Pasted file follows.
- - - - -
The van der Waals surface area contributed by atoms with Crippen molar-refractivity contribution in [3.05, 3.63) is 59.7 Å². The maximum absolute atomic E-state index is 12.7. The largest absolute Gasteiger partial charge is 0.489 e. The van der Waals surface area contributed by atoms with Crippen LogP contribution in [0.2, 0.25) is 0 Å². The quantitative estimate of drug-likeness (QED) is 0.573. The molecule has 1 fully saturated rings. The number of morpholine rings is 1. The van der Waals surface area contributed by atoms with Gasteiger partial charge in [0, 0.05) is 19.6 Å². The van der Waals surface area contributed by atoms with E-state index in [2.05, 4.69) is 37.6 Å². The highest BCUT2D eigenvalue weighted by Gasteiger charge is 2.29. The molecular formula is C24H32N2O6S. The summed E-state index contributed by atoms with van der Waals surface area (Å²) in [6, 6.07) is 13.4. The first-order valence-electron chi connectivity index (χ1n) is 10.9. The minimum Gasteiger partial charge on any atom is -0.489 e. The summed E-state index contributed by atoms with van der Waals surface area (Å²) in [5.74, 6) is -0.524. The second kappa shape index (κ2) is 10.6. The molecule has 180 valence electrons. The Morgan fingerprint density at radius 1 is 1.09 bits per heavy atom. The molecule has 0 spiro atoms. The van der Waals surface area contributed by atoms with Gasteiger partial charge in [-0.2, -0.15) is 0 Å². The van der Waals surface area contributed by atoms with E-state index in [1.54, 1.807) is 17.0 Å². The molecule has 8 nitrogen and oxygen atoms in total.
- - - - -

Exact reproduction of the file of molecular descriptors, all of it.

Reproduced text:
The van der Waals surface area contributed by atoms with Crippen molar-refractivity contribution in [3.05, 3.63) is 59.7 Å². The maximum absolute atomic E-state index is 12.7. The largest absolute Gasteiger partial charge is 0.489 e. The van der Waals surface area contributed by atoms with Crippen LogP contribution in [0.2, 0.25) is 0 Å². The quantitative estimate of drug-likeness (QED) is 0.573. The molecule has 1 fully saturated rings. The number of morpholine rings is 1. The van der Waals surface area contributed by atoms with Gasteiger partial charge in [0, 0.05) is 19.6 Å². The van der Waals surface area contributed by atoms with E-state index in [2.05, 4.69) is 37.6 Å². The highest BCUT2D eigenvalue weighted by Gasteiger charge is 2.29. The molecular formula is C24H32N2O6S. The summed E-state index contributed by atoms with van der Waals surface area (Å²) in [6, 6.07) is 13.4. The first-order valence-electron chi connectivity index (χ1n) is 10.9. The minimum Gasteiger partial charge on any atom is -0.489 e. The summed E-state index contributed by atoms with van der Waals surface area (Å²) in [5.74, 6) is -0.524. The second kappa shape index (κ2) is 10.6. The molecule has 180 valence electrons. The Morgan fingerprint density at radius 1 is 1.09 bits per heavy atom. The molecule has 0 spiro atoms. The van der Waals surface area contributed by atoms with Gasteiger partial charge in [-0.2, -0.15) is 0 Å². The van der Waals surface area contributed by atoms with E-state index in [1.54, 1.807) is 17.0 Å². The molecule has 8 nitrogen and oxygen atoms in total.